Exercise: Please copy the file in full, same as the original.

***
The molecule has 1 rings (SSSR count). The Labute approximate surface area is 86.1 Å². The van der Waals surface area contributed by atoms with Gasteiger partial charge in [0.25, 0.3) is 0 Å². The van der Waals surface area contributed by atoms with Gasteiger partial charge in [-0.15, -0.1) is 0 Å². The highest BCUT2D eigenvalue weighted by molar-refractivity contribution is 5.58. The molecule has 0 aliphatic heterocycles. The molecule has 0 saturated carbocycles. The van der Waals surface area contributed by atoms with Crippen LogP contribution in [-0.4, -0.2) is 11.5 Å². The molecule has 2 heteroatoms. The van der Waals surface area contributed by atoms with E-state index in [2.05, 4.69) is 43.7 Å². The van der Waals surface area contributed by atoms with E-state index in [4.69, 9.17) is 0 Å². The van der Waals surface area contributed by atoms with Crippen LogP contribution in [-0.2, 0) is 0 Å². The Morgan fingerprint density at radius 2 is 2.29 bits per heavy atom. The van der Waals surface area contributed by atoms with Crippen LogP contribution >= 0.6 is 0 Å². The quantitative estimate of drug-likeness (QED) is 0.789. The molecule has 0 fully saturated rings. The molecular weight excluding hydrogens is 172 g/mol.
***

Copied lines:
The molecule has 1 rings (SSSR count). The Labute approximate surface area is 86.1 Å². The van der Waals surface area contributed by atoms with Gasteiger partial charge in [0.25, 0.3) is 0 Å². The van der Waals surface area contributed by atoms with Gasteiger partial charge in [-0.15, -0.1) is 0 Å². The highest BCUT2D eigenvalue weighted by molar-refractivity contribution is 5.58. The molecule has 0 aliphatic heterocycles. The molecule has 0 saturated carbocycles. The van der Waals surface area contributed by atoms with Crippen LogP contribution in [-0.4, -0.2) is 11.5 Å². The molecule has 2 heteroatoms. The van der Waals surface area contributed by atoms with E-state index in [2.05, 4.69) is 43.7 Å². The van der Waals surface area contributed by atoms with E-state index in [4.69, 9.17) is 0 Å². The van der Waals surface area contributed by atoms with Crippen LogP contribution in [-0.2, 0) is 0 Å². The Morgan fingerprint density at radius 2 is 2.29 bits per heavy atom. The van der Waals surface area contributed by atoms with Crippen LogP contribution >= 0.6 is 0 Å². The quantitative estimate of drug-likeness (QED) is 0.789. The molecule has 0 fully saturated rings. The molecular weight excluding hydrogens is 172 g/mol.